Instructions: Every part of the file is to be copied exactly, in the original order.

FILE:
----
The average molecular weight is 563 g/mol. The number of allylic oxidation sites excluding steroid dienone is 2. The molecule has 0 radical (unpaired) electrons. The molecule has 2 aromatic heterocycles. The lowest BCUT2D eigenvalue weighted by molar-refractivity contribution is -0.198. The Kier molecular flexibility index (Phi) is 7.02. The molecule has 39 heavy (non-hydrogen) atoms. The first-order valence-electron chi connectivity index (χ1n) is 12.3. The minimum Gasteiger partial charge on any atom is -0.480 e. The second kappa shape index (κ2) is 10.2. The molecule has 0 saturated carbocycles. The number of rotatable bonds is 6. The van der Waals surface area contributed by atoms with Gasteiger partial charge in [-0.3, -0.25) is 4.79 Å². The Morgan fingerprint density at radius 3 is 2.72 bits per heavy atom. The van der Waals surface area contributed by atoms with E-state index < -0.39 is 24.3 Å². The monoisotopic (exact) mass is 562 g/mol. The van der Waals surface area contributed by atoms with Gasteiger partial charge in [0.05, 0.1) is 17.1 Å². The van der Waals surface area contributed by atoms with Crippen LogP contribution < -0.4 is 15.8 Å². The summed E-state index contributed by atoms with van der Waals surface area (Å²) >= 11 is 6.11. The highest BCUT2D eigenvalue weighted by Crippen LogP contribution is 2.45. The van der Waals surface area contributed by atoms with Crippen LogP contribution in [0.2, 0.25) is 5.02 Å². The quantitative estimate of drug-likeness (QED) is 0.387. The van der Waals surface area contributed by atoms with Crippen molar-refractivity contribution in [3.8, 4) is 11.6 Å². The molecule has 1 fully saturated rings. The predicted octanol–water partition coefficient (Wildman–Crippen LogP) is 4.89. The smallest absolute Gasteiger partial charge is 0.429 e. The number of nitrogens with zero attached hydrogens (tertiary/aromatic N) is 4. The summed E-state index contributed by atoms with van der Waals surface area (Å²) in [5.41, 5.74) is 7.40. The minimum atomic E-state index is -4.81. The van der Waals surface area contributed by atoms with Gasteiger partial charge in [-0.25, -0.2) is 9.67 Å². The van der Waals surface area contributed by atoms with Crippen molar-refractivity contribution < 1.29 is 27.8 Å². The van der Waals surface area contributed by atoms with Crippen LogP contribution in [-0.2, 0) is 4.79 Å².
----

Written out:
The average molecular weight is 563 g/mol. The number of allylic oxidation sites excluding steroid dienone is 2. The molecule has 0 radical (unpaired) electrons. The molecule has 2 aromatic heterocycles. The lowest BCUT2D eigenvalue weighted by molar-refractivity contribution is -0.198. The Kier molecular flexibility index (Phi) is 7.02. The molecule has 39 heavy (non-hydrogen) atoms. The first-order valence-electron chi connectivity index (χ1n) is 12.3. The minimum Gasteiger partial charge on any atom is -0.480 e. The second kappa shape index (κ2) is 10.2. The molecule has 0 saturated carbocycles. The number of rotatable bonds is 6. The van der Waals surface area contributed by atoms with Gasteiger partial charge in [-0.3, -0.25) is 4.79 Å². The Morgan fingerprint density at radius 3 is 2.72 bits per heavy atom. The van der Waals surface area contributed by atoms with E-state index < -0.39 is 24.3 Å². The monoisotopic (exact) mass is 562 g/mol. The van der Waals surface area contributed by atoms with Gasteiger partial charge in [0.05, 0.1) is 17.1 Å². The van der Waals surface area contributed by atoms with Crippen LogP contribution < -0.4 is 15.8 Å². The summed E-state index contributed by atoms with van der Waals surface area (Å²) >= 11 is 6.11. The highest BCUT2D eigenvalue weighted by Crippen LogP contribution is 2.45. The van der Waals surface area contributed by atoms with Crippen LogP contribution in [0.2, 0.25) is 5.02 Å². The quantitative estimate of drug-likeness (QED) is 0.387. The van der Waals surface area contributed by atoms with Crippen molar-refractivity contribution in [3.8, 4) is 11.6 Å². The molecule has 1 fully saturated rings. The predicted octanol–water partition coefficient (Wildman–Crippen LogP) is 4.89. The smallest absolute Gasteiger partial charge is 0.429 e. The number of nitrogens with zero attached hydrogens (tertiary/aromatic N) is 4. The summed E-state index contributed by atoms with van der Waals surface area (Å²) in [5.41, 5.74) is 7.40. The minimum atomic E-state index is -4.81. The van der Waals surface area contributed by atoms with Gasteiger partial charge in [-0.25, -0.2) is 9.67 Å². The van der Waals surface area contributed by atoms with Crippen molar-refractivity contribution < 1.29 is 27.8 Å². The van der Waals surface area contributed by atoms with Crippen LogP contribution in [-0.2, 0) is 4.79 Å².